Check out this interesting article on the effects of acupuncture on patient satisfaction and health and decide for yourself whether or not this is a practice that actually works.
Researchers looked at a huge (>10,000) pool of patients who had undergone acupuncture therapy with the goal of determining whether or not more experienced clinicians were more effective at performing successful acupuncture treatments.
I'd say that there is a large body of evidence to suggest that acupuncture has a significant positive effect on people with numerous health problems, but that would be a bit misleading. What we actually have is a large body of anecdotal and poorly-controlled knowledge that we've been using as justification for sticking needles into people for hundreds of years.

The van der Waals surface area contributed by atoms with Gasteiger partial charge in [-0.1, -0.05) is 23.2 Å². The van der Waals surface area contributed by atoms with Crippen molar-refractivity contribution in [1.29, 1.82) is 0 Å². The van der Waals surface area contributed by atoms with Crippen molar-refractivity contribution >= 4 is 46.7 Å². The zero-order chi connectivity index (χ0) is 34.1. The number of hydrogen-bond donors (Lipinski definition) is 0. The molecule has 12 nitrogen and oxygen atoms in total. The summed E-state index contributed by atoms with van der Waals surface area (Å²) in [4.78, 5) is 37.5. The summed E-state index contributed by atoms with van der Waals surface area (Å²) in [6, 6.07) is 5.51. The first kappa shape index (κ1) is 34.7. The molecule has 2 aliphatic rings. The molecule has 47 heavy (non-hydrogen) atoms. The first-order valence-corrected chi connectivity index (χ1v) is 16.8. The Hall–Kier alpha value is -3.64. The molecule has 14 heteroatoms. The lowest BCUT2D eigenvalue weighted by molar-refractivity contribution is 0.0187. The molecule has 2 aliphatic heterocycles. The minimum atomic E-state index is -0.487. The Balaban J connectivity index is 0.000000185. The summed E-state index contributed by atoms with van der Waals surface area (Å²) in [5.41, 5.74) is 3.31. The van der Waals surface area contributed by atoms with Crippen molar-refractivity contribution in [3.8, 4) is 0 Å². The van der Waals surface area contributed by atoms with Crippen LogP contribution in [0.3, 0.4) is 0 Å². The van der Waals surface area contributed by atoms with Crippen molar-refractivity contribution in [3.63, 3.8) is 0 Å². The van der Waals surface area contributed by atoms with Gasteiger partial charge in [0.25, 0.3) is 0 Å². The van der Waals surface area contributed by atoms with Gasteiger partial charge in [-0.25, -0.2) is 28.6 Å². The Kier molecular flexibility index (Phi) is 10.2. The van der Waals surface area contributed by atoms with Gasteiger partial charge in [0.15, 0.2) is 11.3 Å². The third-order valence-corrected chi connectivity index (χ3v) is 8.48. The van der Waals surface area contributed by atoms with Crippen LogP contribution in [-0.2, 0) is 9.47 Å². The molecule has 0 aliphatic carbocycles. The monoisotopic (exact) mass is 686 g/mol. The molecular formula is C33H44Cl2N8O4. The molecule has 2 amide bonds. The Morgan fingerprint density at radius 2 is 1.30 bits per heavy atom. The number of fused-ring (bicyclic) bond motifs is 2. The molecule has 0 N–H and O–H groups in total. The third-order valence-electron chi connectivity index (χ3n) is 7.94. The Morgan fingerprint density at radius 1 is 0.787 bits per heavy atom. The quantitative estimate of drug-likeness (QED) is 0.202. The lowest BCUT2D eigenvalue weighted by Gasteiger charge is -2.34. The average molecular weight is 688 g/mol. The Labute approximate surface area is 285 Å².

Naturally, the researchers found that there weren't any differences in outcome between experienced acupuncturers (?) and freshly-minted newbies straight out of school. What they did find, however, was that patients did report a significant increase in effectiveness if they had preconceived beliefs in acupuncture or felt strongly that eastern medicine was a viable practice to treat sick people.
What does all of this tell us? Unfortunately, I can't help but see a big fat "placebo effect" going on here, but does that mean we should shun acupuncture and all of its fancy shmancy eastern medicine cousins? I think not.
Whether or not these practices have a physical effect in the body, they do have an effect on the mind, and while putting needles in your skin may not stop your back pain, it may convince your brain to stop telling you that you've got back pain.
Ultimately, our reality is constructed by our brains. The real world is only real inasmuch as the mind has painted it that way. Even if this acupuncture stuff doesn't actually do anything to our bodies, it manages to trick our minds pretty well. Who can say what the difference is, really?